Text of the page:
Guest post written by Megan Ritter
So you’ve got your website up and running and you’re creating a lot of content, but for some reason, it just isn’t catching on as well as you would have liked. What went wrong? While it may seem like you’ve done everything right, the truth is that times are always changing, and going viral requires a lot more effort today than it ever did before. If you want to make an impact with your online presence, it will be important to learn how to amplify your content through promotion. Unfortunately, there are both good and bad methods of amplification. You may have been attempting to amplify your message in all the wrong ways without even knowing it. In order to fix this problem, it’s important to understand what went wrong. First, we’ll take a look at some common mistakes that content marketers make and then we’ll propose some solutions to each problem.
1) Putting Too Much Emphasis on Quantity
One of the most common mistakes on blogs and websites all over the world is spending too much time focusing on creating a lot of content. It can be easy to think that more pages will mean more views, and sometimes it does, but that doesn’t mean those views will be will come from your target audience. More often than not, while focusing on quantity will get you more visitors, these visitors won’t likely be interested in engaging with your brand, and that is no way to bring in return visitors or improve your image.
How Do I Fix This?
Focus on quality over quantity. If you spend too much time trying to create a lot of pages for visitors to see and neglect, why would anyone want to spend time on your site? With news aggregates like the Associated Press planning to automate articles that provide the most basic information, it should be clear that there is little room for this kind of content on the web anymore. Modern readers want to see something that they have not seen before– something that the author has put a lot of time and effort into creating. Put more effort into limiting the amount of content you produce, but make sure that content is interesting, shareable, and engaging.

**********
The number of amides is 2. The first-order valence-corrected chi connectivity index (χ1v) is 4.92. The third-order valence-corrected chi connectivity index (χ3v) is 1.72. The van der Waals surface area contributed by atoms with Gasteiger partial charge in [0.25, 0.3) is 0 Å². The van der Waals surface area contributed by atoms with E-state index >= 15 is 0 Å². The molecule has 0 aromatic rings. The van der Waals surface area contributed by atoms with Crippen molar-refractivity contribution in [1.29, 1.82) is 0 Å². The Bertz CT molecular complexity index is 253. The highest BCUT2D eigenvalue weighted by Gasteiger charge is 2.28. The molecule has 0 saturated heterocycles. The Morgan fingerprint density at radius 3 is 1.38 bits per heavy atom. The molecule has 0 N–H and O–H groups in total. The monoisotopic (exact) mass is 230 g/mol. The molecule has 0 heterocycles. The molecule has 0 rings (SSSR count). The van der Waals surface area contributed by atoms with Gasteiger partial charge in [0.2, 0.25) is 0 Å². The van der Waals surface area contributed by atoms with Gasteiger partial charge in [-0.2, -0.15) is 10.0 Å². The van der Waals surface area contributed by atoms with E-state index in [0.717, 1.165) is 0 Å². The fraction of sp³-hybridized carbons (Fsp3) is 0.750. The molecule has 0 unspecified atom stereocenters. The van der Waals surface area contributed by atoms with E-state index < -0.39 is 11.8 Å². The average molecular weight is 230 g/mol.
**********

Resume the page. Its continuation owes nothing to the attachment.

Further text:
2) Creating First, Marketing Later
A lot of creators start crafting content before they know how they are going to market it. The problem with this is that it doesn’t give you enough control over the success of your work. Without knowing which markets you are trying to reach, your work won’t have any one strong focus, which will ultimately make it more difficult to promote once you finally get to that stage. Focusing on promotion after the fact can be more of a guessing game than an accurate measure of pinpoint precision, which will decrease your chances for success.
How Do I Fix This?
Before you start writing your article, figure out which audience you want to speak to. If you’re writing something about business, aim to release your content around major industry events. Know when and where your target audience is most likely to engage with your work and craft it based on what they would expect. Prepare a plan of promotion with clear goals in mind for reaching out to your key demographic on social networks and through other marketing means.
3) Letting Social Media Do The Job For You